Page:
Cyberbullying is using technology to badger another person via social media, texting, and personal messages like direct messages (DM) and email. While bullying has been an issue in schools for a long time, cyberbullying is on the rise. Many children find it easier to be cruel to others digitally because there is a disconnect in the relationship with that person. The bully doesn’t have to look at the victim anymore. They can post a message and be done with it. Teaching students how to handle cyberbullying and how to avoid it is crucial to their mental well-being and safety.

Digital Citizenship for Students

Digital citizenship for students is all about teaching them how to be good stewards of the digital world. As probably the highest priority is teaching them to protect themselves. This means showing them the difference between their personal and public life. Teach them what an appropriate photo to post is. How to respond to a friend when they are angry, and it’s probably not posting on social media about it. Not everything that happens to them needs to be published online, so teaching them what should and shouldn’t be posted is very beneficial.

Students also need to learn about digital relationships. The internet is a great place to meet new people. Students can interact with favorite authors and follow their favorite celebrities. It can also be a dangerous world where people who seek to harm them can exist. Children are usually trusting, so teaching them how to discern good relationships versus bad relationships online is very important, even from a young age.

A great acronym for students to use and even see posted in classrooms and hallways around school is “THINK”. Before they post something online, whether it is information, a photo, or a post of any kind, they should ask themselves if it is true, helpful, inspiring, necessary, and kind. If the answer to any of the questions is no, then they probably shouldn’t post or share the information. Is it kind to post about how a friend hurt your feelings? Is it necessary for someone to ask where you live? Is it inspiring to post a motivational picture? Many students think with their emotions, so if teachers and other staff can help them stop and think about their actions before the student does something rash, it can be very beneficial to the student. That’s why signs like the image can be posted all through the school to remind students to make wise choices in what they share with the digital world.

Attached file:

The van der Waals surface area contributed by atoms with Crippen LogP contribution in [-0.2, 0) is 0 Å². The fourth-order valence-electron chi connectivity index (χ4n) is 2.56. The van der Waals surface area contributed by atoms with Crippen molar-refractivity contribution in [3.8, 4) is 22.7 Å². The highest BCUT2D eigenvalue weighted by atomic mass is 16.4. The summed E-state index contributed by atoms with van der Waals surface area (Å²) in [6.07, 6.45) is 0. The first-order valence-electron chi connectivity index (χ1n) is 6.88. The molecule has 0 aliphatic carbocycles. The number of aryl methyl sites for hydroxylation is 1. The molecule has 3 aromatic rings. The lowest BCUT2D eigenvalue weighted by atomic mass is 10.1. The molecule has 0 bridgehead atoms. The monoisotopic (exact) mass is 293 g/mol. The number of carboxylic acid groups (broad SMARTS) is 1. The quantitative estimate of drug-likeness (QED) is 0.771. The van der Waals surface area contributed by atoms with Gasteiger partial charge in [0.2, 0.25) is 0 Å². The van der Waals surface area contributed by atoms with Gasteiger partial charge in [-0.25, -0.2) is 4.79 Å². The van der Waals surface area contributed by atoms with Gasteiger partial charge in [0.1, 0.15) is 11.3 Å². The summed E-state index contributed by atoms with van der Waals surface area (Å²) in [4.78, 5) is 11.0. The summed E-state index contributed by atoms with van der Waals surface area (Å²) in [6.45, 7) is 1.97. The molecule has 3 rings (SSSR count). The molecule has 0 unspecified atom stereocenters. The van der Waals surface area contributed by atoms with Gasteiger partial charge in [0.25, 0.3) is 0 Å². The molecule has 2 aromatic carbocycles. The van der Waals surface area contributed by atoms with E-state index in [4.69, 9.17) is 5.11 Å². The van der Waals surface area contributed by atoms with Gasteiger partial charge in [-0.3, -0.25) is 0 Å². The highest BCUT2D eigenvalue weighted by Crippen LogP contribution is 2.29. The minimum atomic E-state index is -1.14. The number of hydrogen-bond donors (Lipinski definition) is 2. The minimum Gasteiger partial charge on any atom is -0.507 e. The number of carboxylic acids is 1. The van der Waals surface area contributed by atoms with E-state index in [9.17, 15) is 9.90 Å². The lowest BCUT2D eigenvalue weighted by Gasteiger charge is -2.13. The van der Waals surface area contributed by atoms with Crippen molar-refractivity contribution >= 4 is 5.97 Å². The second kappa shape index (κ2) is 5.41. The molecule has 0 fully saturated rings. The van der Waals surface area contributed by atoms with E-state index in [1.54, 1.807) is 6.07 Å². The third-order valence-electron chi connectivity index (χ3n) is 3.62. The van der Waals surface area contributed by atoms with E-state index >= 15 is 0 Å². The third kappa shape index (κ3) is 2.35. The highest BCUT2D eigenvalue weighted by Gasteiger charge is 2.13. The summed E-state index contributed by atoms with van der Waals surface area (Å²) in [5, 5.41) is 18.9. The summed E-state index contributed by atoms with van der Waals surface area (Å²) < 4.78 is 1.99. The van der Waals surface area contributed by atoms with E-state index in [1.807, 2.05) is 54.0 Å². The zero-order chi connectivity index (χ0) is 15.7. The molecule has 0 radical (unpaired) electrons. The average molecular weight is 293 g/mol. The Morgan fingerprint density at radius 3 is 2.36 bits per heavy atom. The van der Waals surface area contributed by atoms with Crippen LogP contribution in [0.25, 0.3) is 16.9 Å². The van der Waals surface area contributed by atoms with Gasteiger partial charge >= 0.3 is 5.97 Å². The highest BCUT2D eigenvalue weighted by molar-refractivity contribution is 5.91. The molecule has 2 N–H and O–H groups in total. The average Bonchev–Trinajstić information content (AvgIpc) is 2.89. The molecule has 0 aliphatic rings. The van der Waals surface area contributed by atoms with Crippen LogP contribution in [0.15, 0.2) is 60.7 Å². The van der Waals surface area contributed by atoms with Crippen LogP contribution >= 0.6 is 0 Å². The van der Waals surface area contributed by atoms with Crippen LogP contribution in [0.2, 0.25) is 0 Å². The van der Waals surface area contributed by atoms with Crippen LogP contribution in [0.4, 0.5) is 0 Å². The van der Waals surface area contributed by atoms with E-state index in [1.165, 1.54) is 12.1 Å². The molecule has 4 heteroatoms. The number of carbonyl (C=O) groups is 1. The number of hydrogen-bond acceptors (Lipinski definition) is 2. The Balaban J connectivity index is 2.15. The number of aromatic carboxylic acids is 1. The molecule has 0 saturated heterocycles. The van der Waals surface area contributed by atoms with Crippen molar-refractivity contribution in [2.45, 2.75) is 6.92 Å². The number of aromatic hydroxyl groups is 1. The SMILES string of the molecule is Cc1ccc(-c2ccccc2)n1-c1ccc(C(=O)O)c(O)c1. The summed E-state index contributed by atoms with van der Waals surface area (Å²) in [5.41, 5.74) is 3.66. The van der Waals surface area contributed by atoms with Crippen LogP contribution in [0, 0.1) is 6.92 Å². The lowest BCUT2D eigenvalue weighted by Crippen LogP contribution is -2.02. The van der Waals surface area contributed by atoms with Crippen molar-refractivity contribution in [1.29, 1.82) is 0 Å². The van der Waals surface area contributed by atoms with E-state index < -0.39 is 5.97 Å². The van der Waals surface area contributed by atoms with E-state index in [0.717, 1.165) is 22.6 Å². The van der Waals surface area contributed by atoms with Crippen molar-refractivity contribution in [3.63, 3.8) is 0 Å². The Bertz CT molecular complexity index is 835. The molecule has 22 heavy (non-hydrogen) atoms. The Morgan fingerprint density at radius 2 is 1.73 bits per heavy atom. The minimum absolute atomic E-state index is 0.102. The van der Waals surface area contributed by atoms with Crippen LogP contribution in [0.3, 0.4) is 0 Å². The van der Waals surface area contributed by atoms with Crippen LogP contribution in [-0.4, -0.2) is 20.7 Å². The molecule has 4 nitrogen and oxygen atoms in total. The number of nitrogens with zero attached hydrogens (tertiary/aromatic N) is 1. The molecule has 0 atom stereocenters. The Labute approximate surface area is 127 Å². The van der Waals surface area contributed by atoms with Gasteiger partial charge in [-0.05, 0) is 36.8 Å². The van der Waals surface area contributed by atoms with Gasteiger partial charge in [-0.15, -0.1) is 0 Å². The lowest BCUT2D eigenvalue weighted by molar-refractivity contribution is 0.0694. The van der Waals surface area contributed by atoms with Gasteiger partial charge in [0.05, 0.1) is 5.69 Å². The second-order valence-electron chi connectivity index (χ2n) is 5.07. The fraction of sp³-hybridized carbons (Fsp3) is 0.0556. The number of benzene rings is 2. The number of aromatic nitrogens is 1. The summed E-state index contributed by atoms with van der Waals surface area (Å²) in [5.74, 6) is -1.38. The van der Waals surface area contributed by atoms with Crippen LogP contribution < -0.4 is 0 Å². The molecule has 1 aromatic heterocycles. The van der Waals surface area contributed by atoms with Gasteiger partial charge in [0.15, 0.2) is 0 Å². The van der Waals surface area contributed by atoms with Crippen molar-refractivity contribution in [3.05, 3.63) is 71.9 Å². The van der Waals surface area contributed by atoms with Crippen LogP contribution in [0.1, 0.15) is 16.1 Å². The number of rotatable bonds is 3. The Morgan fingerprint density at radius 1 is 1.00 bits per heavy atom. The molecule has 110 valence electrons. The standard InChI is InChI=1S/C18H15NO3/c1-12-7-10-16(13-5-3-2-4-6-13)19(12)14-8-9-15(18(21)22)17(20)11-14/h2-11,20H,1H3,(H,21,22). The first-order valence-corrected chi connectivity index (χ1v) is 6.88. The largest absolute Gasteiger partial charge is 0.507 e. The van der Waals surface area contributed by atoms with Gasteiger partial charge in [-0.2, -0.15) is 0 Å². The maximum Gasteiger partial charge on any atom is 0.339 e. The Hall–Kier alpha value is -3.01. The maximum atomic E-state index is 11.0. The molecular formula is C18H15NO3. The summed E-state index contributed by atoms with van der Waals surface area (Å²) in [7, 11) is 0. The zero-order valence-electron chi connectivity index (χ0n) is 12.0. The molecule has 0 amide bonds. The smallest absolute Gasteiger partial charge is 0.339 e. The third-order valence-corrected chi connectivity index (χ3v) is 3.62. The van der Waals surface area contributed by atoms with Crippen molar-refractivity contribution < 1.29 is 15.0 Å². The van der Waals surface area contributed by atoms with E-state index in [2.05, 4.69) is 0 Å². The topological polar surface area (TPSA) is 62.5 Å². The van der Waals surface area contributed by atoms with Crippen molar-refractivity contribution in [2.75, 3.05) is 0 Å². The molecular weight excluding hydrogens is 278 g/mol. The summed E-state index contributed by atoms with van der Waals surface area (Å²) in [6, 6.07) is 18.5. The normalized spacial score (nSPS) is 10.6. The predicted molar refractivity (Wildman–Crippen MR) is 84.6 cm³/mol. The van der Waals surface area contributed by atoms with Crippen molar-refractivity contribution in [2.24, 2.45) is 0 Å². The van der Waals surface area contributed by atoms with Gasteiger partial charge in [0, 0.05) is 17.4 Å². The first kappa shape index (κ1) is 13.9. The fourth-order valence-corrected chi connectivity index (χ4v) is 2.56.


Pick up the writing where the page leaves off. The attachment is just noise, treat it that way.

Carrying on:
Digital Citizenship for Teachers

Digital citizenship for teachers starts with the teachers themselves. They need to be educated on what digital citizenship is, why it is important, and how to address it with students and parents. Having professional development over digital citizenship to make sure all staff is knowledgeable about this topic is a great place to start.

Another asset to use and even educate is parents. Many times parents aren’t even aware of how to teach their children how to be good stewards of the digital world and information. Schools can host informational nights where parents can learn more about it and how to help their children at home. This is also a great way to get families on board with teaching digital citizenship to students. If the parents find the information important as well as the staff at school, students are more likely to see its importance, too.

Digital Citizenship Lessons

Teachers can implement daily lessons on how to interact with technology appropriately. These lessons can be simple and shouldn’t take up a lot of class time. The first option is to integrate more technology so that students have to engage with it. This would involve using something like a learning management system (LMS). An LMS can be used to set up a space where students can practice numerous digital skills. Maybe they have to write a blog where they can learn about good information to include online as well as writing skills. They could write emails to each other. They could post photos or create an album. An LMS is a very useful tool to have in schools to build knowledge of technology as well as digital citizenship.

Gamification can also be a useful way to teach digital citizenship. Minecraft is a beloved video game for all different age groups, even adults. Minecraft: Education Edition is now available for classroom use. Teachers can use a fun tech tool to help accomplish learning tasks while students enjoy the game-based medium.

While an LMS and gamification are great tools, there are just basic skills that students need to know.

  • How to create and save strong passwords
  • How to address cyberbullying
  • How to determine if a website is safe to visit
  • How to protect from identity theft
  • How to use a search engine most effectively
  • How to avoid plagiarism